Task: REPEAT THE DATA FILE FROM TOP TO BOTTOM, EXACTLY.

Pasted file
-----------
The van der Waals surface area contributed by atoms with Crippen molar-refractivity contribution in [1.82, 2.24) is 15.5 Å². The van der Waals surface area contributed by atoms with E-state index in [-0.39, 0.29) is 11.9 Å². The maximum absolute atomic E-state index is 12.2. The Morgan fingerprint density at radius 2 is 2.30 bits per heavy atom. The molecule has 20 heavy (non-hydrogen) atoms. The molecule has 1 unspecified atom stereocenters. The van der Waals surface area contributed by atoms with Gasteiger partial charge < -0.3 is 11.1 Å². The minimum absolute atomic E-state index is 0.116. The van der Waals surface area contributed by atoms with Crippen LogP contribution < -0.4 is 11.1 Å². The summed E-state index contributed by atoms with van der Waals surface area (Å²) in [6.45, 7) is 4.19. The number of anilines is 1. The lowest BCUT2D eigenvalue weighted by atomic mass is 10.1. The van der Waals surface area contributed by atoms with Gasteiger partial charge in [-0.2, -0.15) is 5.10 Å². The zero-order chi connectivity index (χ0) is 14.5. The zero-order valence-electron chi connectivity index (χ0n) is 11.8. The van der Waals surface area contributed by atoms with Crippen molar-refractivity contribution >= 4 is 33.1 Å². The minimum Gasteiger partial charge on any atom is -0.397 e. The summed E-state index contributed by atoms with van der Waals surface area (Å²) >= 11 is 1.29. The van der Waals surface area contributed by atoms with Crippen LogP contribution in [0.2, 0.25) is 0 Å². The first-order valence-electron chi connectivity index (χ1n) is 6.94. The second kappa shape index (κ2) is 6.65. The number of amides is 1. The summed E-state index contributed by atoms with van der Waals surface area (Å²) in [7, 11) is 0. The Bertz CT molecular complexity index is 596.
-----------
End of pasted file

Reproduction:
The van der Waals surface area contributed by atoms with Crippen molar-refractivity contribution in [1.82, 2.24) is 15.5 Å². The van der Waals surface area contributed by atoms with E-state index in [-0.39, 0.29) is 11.9 Å². The maximum absolute atomic E-state index is 12.2. The Morgan fingerprint density at radius 2 is 2.30 bits per heavy atom. The molecule has 20 heavy (non-hydrogen) atoms. The molecule has 1 unspecified atom stereocenters. The van der Waals surface area contributed by atoms with Gasteiger partial charge < -0.3 is 11.1 Å². The minimum absolute atomic E-state index is 0.116. The van der Waals surface area contributed by atoms with Crippen LogP contribution < -0.4 is 11.1 Å². The summed E-state index contributed by atoms with van der Waals surface area (Å²) in [6.45, 7) is 4.19. The number of anilines is 1. The lowest BCUT2D eigenvalue weighted by atomic mass is 10.1. The van der Waals surface area contributed by atoms with Gasteiger partial charge in [-0.2, -0.15) is 5.10 Å². The zero-order chi connectivity index (χ0) is 14.5. The zero-order valence-electron chi connectivity index (χ0n) is 11.8. The van der Waals surface area contributed by atoms with Crippen molar-refractivity contribution >= 4 is 33.1 Å². The minimum Gasteiger partial charge on any atom is -0.397 e. The summed E-state index contributed by atoms with van der Waals surface area (Å²) >= 11 is 1.29. The van der Waals surface area contributed by atoms with Crippen LogP contribution in [0.2, 0.25) is 0 Å². The first-order valence-electron chi connectivity index (χ1n) is 6.94. The second kappa shape index (κ2) is 6.65. The number of amides is 1. The summed E-state index contributed by atoms with van der Waals surface area (Å²) in [7, 11) is 0. The Bertz CT molecular complexity index is 596.